If it were physically possible to fold a piece of paper in half 50 times (it’s not), how thick would the resulting origami sculpture be? Quick! No fair calculating. What does your gut say?

If you have absolutely no idea, I’ll tell you that a standard piece of printer paper, folded six times by high a school student with very little concern for symmetry or crease definition, has an average thickness somewhere between six and eight millimeters. How much will that increase over the next 44 folds? Any ideas?

Out of roughly 100 students, all guesses but one were under 10 feet. One girl said 100 feet, and she just about got laughed out of the classroom. The actual answer: a little over 100 billion meters. No, that’s not a typo. In fact, if you could manage to fold the paper in half one more time, for 51 total, you’d have a stack that’s taller than the distance from the Earth to the sun.

The math is pretty straightforward. Every time we fold our idealized sheet of paper, the thickness doubles. After 50 folds, that’s 2^{50} times the original thickness, which, for the printer paper stashed in my room, is about 0.1 mm, or 0.0001 m. Multiply those two values together and be amazed.

I chose this exercise because it’s a nice way to introduce recursive geometric sequences, and because it’s a nice change of pace from the standard penny-doubling problem. But I chose it mostly because it’s so incredibly counterintuitive. And *that*, I submit, makes a powerful argument for mathematics.

Every time we smack our students’ intuition in the mouth, we implicitly answer the nagging question, *What is any of this good for?* Well for one thing, Mr. Thinks-the-answer-is-two-feet, It’s good for critically examining our preconceptions, which are often comically off base. When we can spectacularly highlight the fallibility of the human gut, we create a tiny void that has to be filled with *something *useful. And the best candidate: mathematical inquiry. A surprising result forces students to shove a problem across the corpus callosum and give the analytical self an at-bat. Do that enough times in the classroom and we start to build mathematical habits of mind. Math starts to edge out intuition as the default setting.

So next time you’re looking for an interesting problem to build a lesson around, give some extra weight to the ones with the most startling solutions. I conjecture that the dividends grow exponentially.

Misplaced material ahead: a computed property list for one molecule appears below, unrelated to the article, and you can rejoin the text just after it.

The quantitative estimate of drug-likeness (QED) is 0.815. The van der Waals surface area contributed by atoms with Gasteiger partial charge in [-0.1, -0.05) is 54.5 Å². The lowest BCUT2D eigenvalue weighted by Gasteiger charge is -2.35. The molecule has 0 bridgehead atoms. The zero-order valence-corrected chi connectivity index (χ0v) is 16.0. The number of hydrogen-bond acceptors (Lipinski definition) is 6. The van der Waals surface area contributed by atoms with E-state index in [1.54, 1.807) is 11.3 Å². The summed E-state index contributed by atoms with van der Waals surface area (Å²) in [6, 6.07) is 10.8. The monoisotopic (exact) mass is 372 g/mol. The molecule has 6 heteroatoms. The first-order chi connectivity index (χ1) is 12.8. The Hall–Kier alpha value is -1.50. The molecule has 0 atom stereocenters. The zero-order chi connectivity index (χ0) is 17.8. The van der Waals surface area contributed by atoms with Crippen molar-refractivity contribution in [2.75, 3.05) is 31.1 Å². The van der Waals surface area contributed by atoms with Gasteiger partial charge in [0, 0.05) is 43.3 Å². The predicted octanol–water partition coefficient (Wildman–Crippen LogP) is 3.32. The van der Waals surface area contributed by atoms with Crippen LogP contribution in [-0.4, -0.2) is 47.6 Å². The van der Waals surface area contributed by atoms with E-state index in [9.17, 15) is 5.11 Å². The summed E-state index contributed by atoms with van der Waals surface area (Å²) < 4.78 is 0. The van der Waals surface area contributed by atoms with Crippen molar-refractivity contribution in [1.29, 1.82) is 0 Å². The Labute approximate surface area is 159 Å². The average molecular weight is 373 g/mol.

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Two questions. (1) How impressive is the answer to

What is this good for?when the exemplar is predicting the result of a task that is literally impossible? (2) How do you balance the smashmouth trashtalk with a (presumably) equally strong impulse to invite students to mathematical inquiry, rather than turn them off by reminding them how terribly bad they are at it?You’re such a curmudgeon. To be clear, I would like to point out that I didn’t actually, literally trash-talk anybody.

(1) First of all, I don’t tell them it’s impossible. It has to be phrased as a hypothetical because students are aware that you can’t fold an 8.5 x 11 any more than six or seven times (which bears out with some in-class experimentation), but they presume that 50 is doable with a sheet as big as the room, perhaps, or certainly with one as big as the football field. (In fact, with a field-sized sheet, a forklift, and a steamroller, you can apparently get 11 folds.) I think that the answer to

What is this good for?is supremely impressive insofar as it’s not at all obvious to most people justhowimpossible the exemplar is. In fact, it takes some mathematical reasoning about the questionjustto get to the conclusion that it’s a ridiculous question to be reasoning about.(2) I don’t think the point of any of this is to remind students how terrible they are at mathematical inquiry. In fact, the point is to remind them how terrible they are

withoutit. And just to make sure eventhatdoesn’t bruise their egos, I basically blame it on biology. We had a nice conversation about how there are just some things that human beings are pretty awful at, as a general rule: generating and recognizing randomness, estimating probabilities, and reasoning about extremely large numbers. So I invite them to inquiry as a way of compensating for their evolutionary shortcomings, of transcending their (our) built-in limitations.Pingback: Fool me once, shame on… shame on you. Fool me… you can’t get fooled again. | Reflections in the Why

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